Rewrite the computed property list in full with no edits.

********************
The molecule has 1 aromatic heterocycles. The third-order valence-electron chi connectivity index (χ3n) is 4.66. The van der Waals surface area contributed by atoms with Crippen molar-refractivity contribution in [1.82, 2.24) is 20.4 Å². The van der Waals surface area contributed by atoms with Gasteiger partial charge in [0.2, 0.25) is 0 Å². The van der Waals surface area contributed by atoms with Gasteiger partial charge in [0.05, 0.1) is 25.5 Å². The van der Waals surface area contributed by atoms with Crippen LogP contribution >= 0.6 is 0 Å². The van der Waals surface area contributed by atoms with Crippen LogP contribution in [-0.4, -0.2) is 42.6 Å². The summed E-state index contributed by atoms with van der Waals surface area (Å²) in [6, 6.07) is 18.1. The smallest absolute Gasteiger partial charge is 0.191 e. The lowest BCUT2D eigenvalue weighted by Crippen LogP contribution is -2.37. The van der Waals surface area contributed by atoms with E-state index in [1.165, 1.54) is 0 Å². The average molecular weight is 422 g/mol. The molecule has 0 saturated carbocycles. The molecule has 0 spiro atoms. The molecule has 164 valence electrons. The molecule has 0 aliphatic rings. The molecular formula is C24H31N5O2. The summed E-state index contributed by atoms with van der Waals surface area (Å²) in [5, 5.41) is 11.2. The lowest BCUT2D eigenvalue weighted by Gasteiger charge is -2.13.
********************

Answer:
The molecule has 1 aromatic heterocycles. The third-order valence-electron chi connectivity index (χ3n) is 4.66. The van der Waals surface area contributed by atoms with Crippen molar-refractivity contribution in [1.82, 2.24) is 20.4 Å². The van der Waals surface area contributed by atoms with Gasteiger partial charge in [0.2, 0.25) is 0 Å². The van der Waals surface area contributed by atoms with Gasteiger partial charge in [0.05, 0.1) is 25.5 Å². The van der Waals surface area contributed by atoms with Crippen LogP contribution >= 0.6 is 0 Å². The van der Waals surface area contributed by atoms with Crippen LogP contribution in [-0.4, -0.2) is 42.6 Å². The summed E-state index contributed by atoms with van der Waals surface area (Å²) in [6, 6.07) is 18.1. The smallest absolute Gasteiger partial charge is 0.191 e. The lowest BCUT2D eigenvalue weighted by Crippen LogP contribution is -2.37. The van der Waals surface area contributed by atoms with E-state index in [1.165, 1.54) is 0 Å². The average molecular weight is 422 g/mol. The molecule has 0 saturated carbocycles. The molecule has 0 spiro atoms. The molecule has 164 valence electrons. The molecule has 0 aliphatic rings. The molecular formula is C24H31N5O2. The summed E-state index contributed by atoms with van der Waals surface area (Å²) in [5, 5.41) is 11.2. The lowest BCUT2D eigenvalue weighted by Gasteiger charge is -2.13.